Thousands of villagers evacuated from near the Philippines’ most active volcano headed home yesterday after scientists said the rumbling mountain was showing signs it was calming down.
The Philippine Institute of Volcanology and Seismology early yesterday lowered a five-stage alert over Mayon volcano from level 4 to level 3.
The agency said there was “less probability of a hazardous explosive eruption.”
Most of the 47,000 evacuees whose homes are within an 8km danger zone have been told it is safe to return home, said Cedric Daep, head of the disaster management office of Albay Province, about 340km southeast of Manila.
Only about 5,000 people whose homes are on the southeastern slope of the volcano and in the path of lava flows remained in shelters, he said.
Chief state volcanologist Renato Solidum said scientists were closely monitoring the volcano.
Solidum said they would raise the alert if there is any resurgence of activity.
“At the moment, the activity of the volcano is declining, but the volcanic unrest is still high,” Solidum said.
The institute said in a statement that it noted “a declining trend in Mayon volcano’s activity.”
It cited the absence of ash ejections over the past four days, weak steam emissions, declining amounts of sulfur dioxide gas — an indicator of rising magma.
It also said majority of earthquakes recorded in the past days have been associated with rockfalls, not rising magma.
Albay Province Governor Joey Salceda has ordered that all schools be prepared to reopen for classes next week, Jukes Nunez of the provincial disaster office said.
Many schools had been retasked as shelters since the evacuations began on Dec. 15.
The evacuees heading home also will be given enough food for three days and will continue to receive supplies already set aside for them by the World Food Program, Nunez said.
Daep said the military and police will help transport the villagers back to their homes.
“We are very very happy we are going home to our village,” said 59-year-old seamstress Myrna Avellano.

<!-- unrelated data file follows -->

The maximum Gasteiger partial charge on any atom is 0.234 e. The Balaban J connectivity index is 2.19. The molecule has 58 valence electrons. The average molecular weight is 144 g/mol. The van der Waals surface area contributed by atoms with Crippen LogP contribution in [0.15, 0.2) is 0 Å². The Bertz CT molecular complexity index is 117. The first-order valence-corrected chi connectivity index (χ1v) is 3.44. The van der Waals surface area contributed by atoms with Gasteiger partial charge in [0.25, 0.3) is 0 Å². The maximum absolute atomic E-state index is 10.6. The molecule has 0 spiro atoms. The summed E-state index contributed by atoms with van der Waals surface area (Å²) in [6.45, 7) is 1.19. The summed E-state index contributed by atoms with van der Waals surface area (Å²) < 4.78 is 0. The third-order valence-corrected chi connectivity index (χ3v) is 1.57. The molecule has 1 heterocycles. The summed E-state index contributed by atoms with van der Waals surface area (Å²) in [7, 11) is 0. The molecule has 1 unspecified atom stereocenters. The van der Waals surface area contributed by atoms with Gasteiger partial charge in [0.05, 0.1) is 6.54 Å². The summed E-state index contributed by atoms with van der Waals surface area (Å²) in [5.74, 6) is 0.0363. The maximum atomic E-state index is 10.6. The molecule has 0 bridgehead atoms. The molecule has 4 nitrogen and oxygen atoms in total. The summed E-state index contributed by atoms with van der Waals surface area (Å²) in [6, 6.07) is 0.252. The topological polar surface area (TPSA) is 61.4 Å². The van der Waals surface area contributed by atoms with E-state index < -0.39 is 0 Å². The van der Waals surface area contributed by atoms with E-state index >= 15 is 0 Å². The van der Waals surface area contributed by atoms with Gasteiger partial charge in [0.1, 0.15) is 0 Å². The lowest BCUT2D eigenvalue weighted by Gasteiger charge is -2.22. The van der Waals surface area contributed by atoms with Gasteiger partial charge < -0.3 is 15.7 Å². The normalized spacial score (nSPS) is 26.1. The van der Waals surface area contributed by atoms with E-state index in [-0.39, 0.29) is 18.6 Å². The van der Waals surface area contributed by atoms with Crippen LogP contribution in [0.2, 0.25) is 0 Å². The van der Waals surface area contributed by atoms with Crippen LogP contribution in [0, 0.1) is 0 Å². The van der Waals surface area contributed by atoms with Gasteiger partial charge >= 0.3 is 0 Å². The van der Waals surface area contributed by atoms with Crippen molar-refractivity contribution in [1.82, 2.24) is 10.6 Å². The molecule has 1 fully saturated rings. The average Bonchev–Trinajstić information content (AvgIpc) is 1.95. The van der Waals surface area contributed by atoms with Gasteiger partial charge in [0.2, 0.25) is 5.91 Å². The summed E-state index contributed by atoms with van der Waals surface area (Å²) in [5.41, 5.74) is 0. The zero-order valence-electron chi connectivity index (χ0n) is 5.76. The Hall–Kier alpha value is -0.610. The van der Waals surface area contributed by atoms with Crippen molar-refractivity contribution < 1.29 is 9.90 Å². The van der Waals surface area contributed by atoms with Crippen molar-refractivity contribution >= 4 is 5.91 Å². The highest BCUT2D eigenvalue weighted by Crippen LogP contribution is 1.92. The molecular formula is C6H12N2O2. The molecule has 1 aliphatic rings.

“We had a sad Christmas and New Year’s Eve at the evacuation center,” she said.
Mayon, known for its perfect cone, has erupted nearly 40 times over 400 years, sending people packing for months at a time. But never has it happened during the Christmas celebration, when Filipinos gather with family and friends for traditional meals and merry-making.
A coronavirus-free tropical island nestled in the northern Pacific might seem the perfect place to ride out a pandemic, but residents on Palau said that life right now is far from idyllic. The microstate of 18,000 people is among a dwindling number of places on Earth that still report zero cases of COVID-19 as figures mount daily elsewhere. The disparate group also includes Samoa, Turkmenistan, North Korea and bases on the frozen continent of Antarctica. A dot in the ocean hundreds of kilometers from its nearest neighbors, Palau is surrounded by the vast Pacific Ocean, which has acted as a buffer against the
Dutch scientists have found the coronavirus in a city’s wastewater before COVID-19 cases were reported, demonstrating a novel early warning system for the disease. SARS-CoV-2 — the virus that causes COVID-19 — is often excreted in an infected person’s stool. Although it is unlikely that sewage will become an important route of transmission, the pathogen’s increasing circulation in communities would increase the amount of it flowing into sewer systems, Gertjan Medema and colleagues at the KWR Water Research Institute in Nieuwegein said on Monday. They detected genetic material from the coronavirus at a wastewater treatment plant in Amersfoort on March 5, before
TRUE TOLL? Some Chinese are skeptical about official data, particularly given the overwhelmed medical system and initial attempts to cover up the outbreak The long lines and stacks of urns greeting family members of the dead at funeral homes in Wuhan, China, are spurring questions about the true scale of casualties at the epicenter of the COVID-19 outbreak, renewing pressure on a Chinese government struggling to control its containment narrative. The families of those who succumbed to the coronavirus in the city, where the disease first emerged, were allowed to pick up their cremated ashes at eight funeral homes last week. As they did, photographs circulated on Chinese social media of thousands of urns being ferried in. Outside one funeral home, trucks shipped in about 2,500
KEEN INTEREST: India is trying to procure medical gear from domestic producers and abroad, and China has emerged as a possible supplier as its factories reopen India is to buy ventilators and masks from China to help it deal with COVID-19, a government official said yesterday, even though some countries in Europe had complained about the quality of the equipment. India has recorded 1,251 cases of the coronavirus, with 32 deaths, but health experts said the country of 1.3 billion people could see a major surge in cases that could overwhelm its weak public health system. Indian Prime Minister Narendra Modi’s government said that it was trying to procure medical gear, including masks and body coveralls, both from domestic firms and from countries such as South Korea and